In proceedings arising out of the Tribune Company chapter 11 bankruptcy and a decision in which the United States Court of Appeals for the Second Circuit sustained the dismissal of billions of dollars in alleged fraudulent transfer claims related to a failed leveraged buyout transaction (LBO), the U.S. Supreme Court has requested input from the Acting Solicitor General as to the position of the United States.

In the LBO, Computershare Ltd, a trust company and bank, was utilized to receive tendered shares and pay the shareholders selling stock on behalf of Tribune, a public company. Once Tribune was in bankruptcy, creditors brought suit asserting that the LBO constituted a constructive fraud transfer because it left Tribune insolvent and was not in exchange for reasonably equivalent value.


The District Court for the Southern District of New York dismissed the lawsuit on standing grounds and, in 2016, the Second Circuit affirmed, but under Section 546(e), finding that the LBO payments were from Tribune to Computershare, a financial institution, which had acted as intermediary.

Section 546(e) of the Bankruptcy Code bars the avoidance of certain transfers “made by or to (or for the benefit of) a . . . financial institution . . .  in connection with a securities contract. . . ” except for intentional fraudulent transfers under Section 548(a)(1)(A).  11 U.S.C. 546(e).

While the petition for certiorari from the Second Circuit’s 2016 opinion was pending, in February 2018, the U.S. Supreme Court issued its decision in Merit Mgmt. Group, LP v. FTI Consulting, Inc., the Supreme Court construed Section 546(e) not to encompass transfers when a financial institution merely acted as a conduit between the debtor and the recipient of the transfer, explaining “the Court must look to the overarching transfer.” Id. at 19.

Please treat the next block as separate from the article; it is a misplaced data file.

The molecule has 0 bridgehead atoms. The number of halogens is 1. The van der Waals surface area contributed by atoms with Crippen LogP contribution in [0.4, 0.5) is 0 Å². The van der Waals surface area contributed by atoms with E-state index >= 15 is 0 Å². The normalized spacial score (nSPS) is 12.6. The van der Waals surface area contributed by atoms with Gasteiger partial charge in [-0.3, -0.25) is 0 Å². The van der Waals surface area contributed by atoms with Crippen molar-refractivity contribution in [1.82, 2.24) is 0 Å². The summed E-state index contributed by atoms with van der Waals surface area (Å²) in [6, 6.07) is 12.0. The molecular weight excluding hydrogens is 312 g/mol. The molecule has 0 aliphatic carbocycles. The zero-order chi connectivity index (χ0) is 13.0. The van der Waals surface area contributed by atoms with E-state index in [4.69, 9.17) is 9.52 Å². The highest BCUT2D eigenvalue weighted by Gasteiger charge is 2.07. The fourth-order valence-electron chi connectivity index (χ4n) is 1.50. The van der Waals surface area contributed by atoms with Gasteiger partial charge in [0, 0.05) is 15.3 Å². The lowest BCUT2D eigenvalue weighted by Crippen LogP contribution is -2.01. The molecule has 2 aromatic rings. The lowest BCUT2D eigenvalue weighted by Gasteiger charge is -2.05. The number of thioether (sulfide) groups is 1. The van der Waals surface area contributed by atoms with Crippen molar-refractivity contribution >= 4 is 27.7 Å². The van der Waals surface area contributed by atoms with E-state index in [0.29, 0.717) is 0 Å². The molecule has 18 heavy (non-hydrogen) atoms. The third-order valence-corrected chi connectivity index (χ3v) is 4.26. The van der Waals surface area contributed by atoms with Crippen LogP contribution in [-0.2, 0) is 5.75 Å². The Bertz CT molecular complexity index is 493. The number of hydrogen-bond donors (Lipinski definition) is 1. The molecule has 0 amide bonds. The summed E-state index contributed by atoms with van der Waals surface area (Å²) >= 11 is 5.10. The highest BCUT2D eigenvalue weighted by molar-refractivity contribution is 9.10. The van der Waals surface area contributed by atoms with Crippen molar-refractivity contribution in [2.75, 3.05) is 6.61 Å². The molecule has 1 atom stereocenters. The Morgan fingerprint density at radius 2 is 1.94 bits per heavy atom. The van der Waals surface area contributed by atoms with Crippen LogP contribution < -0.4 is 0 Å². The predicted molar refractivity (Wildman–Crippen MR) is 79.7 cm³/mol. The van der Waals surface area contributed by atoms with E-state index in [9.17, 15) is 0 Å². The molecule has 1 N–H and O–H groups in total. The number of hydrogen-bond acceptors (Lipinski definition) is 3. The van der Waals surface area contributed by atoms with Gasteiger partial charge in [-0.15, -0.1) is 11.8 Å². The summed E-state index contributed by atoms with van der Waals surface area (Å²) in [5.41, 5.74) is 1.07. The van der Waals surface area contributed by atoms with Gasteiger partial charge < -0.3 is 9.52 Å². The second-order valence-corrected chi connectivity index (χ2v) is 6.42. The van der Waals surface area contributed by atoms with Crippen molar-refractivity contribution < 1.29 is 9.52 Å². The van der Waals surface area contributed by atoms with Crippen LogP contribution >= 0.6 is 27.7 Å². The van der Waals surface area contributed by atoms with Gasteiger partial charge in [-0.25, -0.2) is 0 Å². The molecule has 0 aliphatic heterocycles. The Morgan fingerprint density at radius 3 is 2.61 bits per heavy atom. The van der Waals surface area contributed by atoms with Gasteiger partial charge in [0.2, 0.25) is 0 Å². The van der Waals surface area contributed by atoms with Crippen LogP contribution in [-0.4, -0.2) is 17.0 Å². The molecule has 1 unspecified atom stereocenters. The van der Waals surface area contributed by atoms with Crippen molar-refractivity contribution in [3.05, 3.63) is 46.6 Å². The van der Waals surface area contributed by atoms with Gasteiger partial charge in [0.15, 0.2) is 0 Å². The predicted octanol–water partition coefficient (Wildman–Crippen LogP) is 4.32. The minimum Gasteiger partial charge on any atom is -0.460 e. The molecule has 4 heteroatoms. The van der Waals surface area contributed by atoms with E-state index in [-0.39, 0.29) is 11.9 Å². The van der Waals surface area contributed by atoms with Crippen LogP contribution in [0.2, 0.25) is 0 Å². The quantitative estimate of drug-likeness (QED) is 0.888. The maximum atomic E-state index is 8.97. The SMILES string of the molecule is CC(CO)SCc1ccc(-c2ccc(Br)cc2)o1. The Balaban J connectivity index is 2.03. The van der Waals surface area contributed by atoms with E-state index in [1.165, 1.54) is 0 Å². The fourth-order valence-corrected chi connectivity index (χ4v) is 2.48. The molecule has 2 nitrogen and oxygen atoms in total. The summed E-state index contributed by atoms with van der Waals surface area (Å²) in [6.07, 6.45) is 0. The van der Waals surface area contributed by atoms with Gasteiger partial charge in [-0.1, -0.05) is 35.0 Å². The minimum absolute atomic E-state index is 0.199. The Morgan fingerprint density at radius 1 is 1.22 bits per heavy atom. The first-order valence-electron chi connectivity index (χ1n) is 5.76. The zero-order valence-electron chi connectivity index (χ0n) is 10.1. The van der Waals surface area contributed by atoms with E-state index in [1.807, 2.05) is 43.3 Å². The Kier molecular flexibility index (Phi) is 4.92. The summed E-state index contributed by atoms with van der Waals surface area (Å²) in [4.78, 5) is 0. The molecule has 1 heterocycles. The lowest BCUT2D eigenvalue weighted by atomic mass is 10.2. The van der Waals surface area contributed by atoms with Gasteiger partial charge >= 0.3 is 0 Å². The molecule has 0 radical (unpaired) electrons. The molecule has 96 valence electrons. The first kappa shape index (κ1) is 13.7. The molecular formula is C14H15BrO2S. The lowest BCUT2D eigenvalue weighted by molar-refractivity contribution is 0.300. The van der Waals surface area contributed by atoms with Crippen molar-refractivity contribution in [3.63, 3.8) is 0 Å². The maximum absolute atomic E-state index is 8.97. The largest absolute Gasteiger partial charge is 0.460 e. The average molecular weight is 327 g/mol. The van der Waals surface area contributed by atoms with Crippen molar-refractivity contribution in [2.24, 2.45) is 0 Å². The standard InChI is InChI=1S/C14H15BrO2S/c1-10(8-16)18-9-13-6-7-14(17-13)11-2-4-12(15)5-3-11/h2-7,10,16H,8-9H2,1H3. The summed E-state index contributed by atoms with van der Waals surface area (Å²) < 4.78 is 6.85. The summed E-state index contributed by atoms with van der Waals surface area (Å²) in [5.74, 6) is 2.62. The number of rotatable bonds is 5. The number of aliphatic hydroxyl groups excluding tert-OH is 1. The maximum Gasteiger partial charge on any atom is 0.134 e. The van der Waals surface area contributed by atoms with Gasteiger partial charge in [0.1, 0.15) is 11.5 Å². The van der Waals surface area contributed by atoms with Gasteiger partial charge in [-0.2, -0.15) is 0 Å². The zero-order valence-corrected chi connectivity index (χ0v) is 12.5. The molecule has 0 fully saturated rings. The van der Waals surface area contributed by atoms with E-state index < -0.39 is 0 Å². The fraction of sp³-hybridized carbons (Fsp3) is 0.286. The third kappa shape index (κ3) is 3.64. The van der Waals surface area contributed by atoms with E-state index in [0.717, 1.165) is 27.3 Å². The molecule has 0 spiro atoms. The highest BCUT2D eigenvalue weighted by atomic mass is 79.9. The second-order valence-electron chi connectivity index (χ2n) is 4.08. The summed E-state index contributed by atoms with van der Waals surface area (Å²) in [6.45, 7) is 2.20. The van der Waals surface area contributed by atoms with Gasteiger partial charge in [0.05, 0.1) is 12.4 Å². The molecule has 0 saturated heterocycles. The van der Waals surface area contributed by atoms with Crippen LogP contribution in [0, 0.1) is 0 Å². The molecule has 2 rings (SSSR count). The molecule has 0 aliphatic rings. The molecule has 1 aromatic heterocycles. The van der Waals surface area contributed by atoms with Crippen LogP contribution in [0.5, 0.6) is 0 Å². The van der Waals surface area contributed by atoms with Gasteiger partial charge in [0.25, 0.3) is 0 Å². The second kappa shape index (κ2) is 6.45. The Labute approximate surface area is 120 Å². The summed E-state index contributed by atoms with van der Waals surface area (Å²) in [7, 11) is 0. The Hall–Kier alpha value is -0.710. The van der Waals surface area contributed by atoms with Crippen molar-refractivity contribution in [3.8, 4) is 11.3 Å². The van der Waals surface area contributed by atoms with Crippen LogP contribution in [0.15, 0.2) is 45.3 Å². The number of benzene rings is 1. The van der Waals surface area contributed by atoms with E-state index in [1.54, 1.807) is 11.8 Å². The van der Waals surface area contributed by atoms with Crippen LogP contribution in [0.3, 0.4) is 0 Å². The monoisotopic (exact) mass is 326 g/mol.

After the Supreme Court issued its decision in Merit Mgmt., Justices Kennedy and Thomas issued a Statement in the Tribune case regarding the pending petition for certiorari stating that the petition would be deferred to allow the Second Circuit to consider whether to recall the mandate.

In December 2019, the Second Circuit recalled their mandate and issued an amended opinion holding that 546(e) preempts state law constructive fraud claims. The Court reasoned that the purpose of Section 546(e) “is to protect a national, heavily regulated market by limiting creditors’ rights.” In re Tribune Co. Fraudulent Transfer Litigation, No. 13-3992, Doc. No. 429 at 67. The Court ultimately ruled that “Congress intended to protect from constructive fraudulent conveyance avoidance proceedings transfers by a debtor in bankruptcy that fall within Section 546(e)’s terms.” Id.  This decision is now before the Supreme Court on petition for certiorari.

In yet another interesting twist, earlier this month, the U.S. Supreme Court entered a docket entry inviting the Acting Solicitor General to file a brief expressing the views of the United States with respect to the pending petition for certiorari. It will be interesting to see whether this ultimately gets before the Supreme Court, and we will continue to following along.